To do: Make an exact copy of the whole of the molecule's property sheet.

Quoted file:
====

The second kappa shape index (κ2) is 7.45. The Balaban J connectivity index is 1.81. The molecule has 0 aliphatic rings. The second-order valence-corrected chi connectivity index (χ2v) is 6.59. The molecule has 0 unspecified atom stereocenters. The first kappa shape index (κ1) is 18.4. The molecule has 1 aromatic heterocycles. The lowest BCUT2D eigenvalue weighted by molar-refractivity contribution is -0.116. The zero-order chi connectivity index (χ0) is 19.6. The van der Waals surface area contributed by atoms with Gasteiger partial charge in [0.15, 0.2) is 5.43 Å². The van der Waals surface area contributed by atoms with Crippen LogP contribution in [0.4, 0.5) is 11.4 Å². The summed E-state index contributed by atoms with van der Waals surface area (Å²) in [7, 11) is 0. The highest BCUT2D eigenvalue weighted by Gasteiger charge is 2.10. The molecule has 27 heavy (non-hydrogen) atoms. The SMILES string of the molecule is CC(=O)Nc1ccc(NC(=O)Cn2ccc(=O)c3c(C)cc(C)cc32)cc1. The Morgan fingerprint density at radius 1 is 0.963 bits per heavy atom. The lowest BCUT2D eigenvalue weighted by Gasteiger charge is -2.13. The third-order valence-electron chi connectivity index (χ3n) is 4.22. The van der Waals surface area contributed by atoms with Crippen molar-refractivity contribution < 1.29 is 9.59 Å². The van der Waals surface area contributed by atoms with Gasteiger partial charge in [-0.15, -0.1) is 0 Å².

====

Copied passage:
The second kappa shape index (κ2) is 7.45. The Balaban J connectivity index is 1.81. The molecule has 0 aliphatic rings. The second-order valence-corrected chi connectivity index (χ2v) is 6.59. The molecule has 0 unspecified atom stereocenters. The first kappa shape index (κ1) is 18.4. The molecule has 1 aromatic heterocycles. The lowest BCUT2D eigenvalue weighted by molar-refractivity contribution is -0.116. The zero-order chi connectivity index (χ0) is 19.6. The van der Waals surface area contributed by atoms with Gasteiger partial charge in [0.15, 0.2) is 5.43 Å². The van der Waals surface area contributed by atoms with Crippen LogP contribution in [0.4, 0.5) is 11.4 Å². The summed E-state index contributed by atoms with van der Waals surface area (Å²) in [7, 11) is 0. The highest BCUT2D eigenvalue weighted by Gasteiger charge is 2.10. The molecule has 27 heavy (non-hydrogen) atoms. The SMILES string of the molecule is CC(=O)Nc1ccc(NC(=O)Cn2ccc(=O)c3c(C)cc(C)cc32)cc1. The Morgan fingerprint density at radius 1 is 0.963 bits per heavy atom. The lowest BCUT2D eigenvalue weighted by Gasteiger charge is -2.13. The third-order valence-electron chi connectivity index (χ3n) is 4.22. The van der Waals surface area contributed by atoms with Crippen molar-refractivity contribution < 1.29 is 9.59 Å². The van der Waals surface area contributed by atoms with Gasteiger partial charge in [-0.15, -0.1) is 0 Å².